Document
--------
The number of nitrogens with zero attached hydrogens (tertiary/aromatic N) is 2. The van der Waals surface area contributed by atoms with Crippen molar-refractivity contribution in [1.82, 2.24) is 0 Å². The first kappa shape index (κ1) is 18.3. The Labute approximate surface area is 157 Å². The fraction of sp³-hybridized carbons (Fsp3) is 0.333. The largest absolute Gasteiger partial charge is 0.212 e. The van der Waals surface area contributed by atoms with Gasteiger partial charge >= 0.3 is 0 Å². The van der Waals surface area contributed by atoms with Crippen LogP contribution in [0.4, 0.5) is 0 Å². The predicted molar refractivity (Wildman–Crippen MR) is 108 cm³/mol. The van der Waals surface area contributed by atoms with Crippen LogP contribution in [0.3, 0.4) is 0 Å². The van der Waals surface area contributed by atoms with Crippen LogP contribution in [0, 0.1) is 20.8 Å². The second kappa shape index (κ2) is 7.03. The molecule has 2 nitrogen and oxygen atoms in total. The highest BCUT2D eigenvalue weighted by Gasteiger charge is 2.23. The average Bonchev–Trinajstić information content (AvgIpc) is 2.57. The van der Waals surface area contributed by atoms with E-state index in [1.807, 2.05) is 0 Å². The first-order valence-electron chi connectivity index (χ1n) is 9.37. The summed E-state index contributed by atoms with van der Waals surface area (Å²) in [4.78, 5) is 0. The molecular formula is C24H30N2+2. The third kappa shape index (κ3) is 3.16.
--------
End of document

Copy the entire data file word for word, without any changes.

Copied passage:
The number of nitrogens with zero attached hydrogens (tertiary/aromatic N) is 2. The van der Waals surface area contributed by atoms with Crippen molar-refractivity contribution in [1.82, 2.24) is 0 Å². The first kappa shape index (κ1) is 18.3. The Labute approximate surface area is 157 Å². The fraction of sp³-hybridized carbons (Fsp3) is 0.333. The largest absolute Gasteiger partial charge is 0.212 e. The van der Waals surface area contributed by atoms with Gasteiger partial charge >= 0.3 is 0 Å². The van der Waals surface area contributed by atoms with Crippen LogP contribution in [0.4, 0.5) is 0 Å². The predicted molar refractivity (Wildman–Crippen MR) is 108 cm³/mol. The van der Waals surface area contributed by atoms with Crippen LogP contribution in [0.3, 0.4) is 0 Å². The van der Waals surface area contributed by atoms with Crippen LogP contribution in [0, 0.1) is 20.8 Å². The second kappa shape index (κ2) is 7.03. The molecule has 2 nitrogen and oxygen atoms in total. The highest BCUT2D eigenvalue weighted by Gasteiger charge is 2.23. The average Bonchev–Trinajstić information content (AvgIpc) is 2.57. The van der Waals surface area contributed by atoms with E-state index in [1.807, 2.05) is 0 Å². The first-order valence-electron chi connectivity index (χ1n) is 9.37. The summed E-state index contributed by atoms with van der Waals surface area (Å²) in [4.78, 5) is 0. The molecular formula is C24H30N2+2. The third kappa shape index (κ3) is 3.16.